The difference in the Bourne shell between : and #

August 10, 2009

I don't know how people learn the Bourne shell these days, but when I learned it, I first encountered ':' as a vaguely peculiar second way of writing comments, one used by some old shell scripts that hung around our systems. This is true as far as it goes, which is not necessarily very far.

The difference between # and : is that # starts a real comment that runs to the end of the line, while : is a real command that just does nothing (this is what makes the :; prompt trick work). As a real command, its 'arguments' are parsed and things in it can have potential side effects, which means that you have to be careful what you put after it. However, this also means that it can be used in places that require an actual command.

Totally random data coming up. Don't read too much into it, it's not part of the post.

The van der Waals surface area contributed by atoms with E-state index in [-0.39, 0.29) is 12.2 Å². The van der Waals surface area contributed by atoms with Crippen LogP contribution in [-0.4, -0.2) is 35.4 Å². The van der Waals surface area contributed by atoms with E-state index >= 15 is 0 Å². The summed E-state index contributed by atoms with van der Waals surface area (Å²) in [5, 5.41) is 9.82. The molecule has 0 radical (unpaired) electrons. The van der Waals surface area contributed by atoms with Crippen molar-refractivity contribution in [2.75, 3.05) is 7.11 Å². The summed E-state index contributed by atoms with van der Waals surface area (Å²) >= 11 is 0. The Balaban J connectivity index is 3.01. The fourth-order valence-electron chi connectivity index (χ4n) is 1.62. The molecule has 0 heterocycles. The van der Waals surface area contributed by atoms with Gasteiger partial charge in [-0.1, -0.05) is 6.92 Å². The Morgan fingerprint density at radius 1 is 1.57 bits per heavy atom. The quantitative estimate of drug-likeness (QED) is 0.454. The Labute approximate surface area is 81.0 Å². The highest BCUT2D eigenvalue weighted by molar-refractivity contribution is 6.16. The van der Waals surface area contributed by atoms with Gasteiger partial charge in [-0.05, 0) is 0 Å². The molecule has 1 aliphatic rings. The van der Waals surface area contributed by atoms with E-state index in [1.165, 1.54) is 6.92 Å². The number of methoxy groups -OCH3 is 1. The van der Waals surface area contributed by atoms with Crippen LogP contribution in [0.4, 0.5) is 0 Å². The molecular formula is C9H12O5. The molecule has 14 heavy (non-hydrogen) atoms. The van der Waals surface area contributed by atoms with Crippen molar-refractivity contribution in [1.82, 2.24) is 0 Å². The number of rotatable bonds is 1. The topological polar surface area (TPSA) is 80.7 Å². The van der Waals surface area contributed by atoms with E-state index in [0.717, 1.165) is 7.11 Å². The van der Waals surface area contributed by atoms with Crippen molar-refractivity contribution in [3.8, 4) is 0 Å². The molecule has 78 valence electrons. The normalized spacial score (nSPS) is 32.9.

In the old days the classical example of this was in if statements, because the Bourne shell had not yet picked up a general negation operator. Instead you had to write:

if something ....; then
    : do nothing
    # do the interesting thing

You couldn't use a # comment in place of the :, because the Bourne shell grammar rules require that there be a statement (and thus a command).

(Modern spec compliant Bourne shells have the general negation operator '!', so you can express this directly.)

There are obscure uses for : in other contexts; for example, if you want an infinite while loop, the best way to write it is:

while : ; do <whatever>; done

This has the same effect as using, say, true, but usually has less overhead.

(Commenting things in the Bourne shell has a complicated history that does not fit in this entry.)

Written on 10 August 2009.
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Last modified: Mon Aug 10 01:50:11 2009
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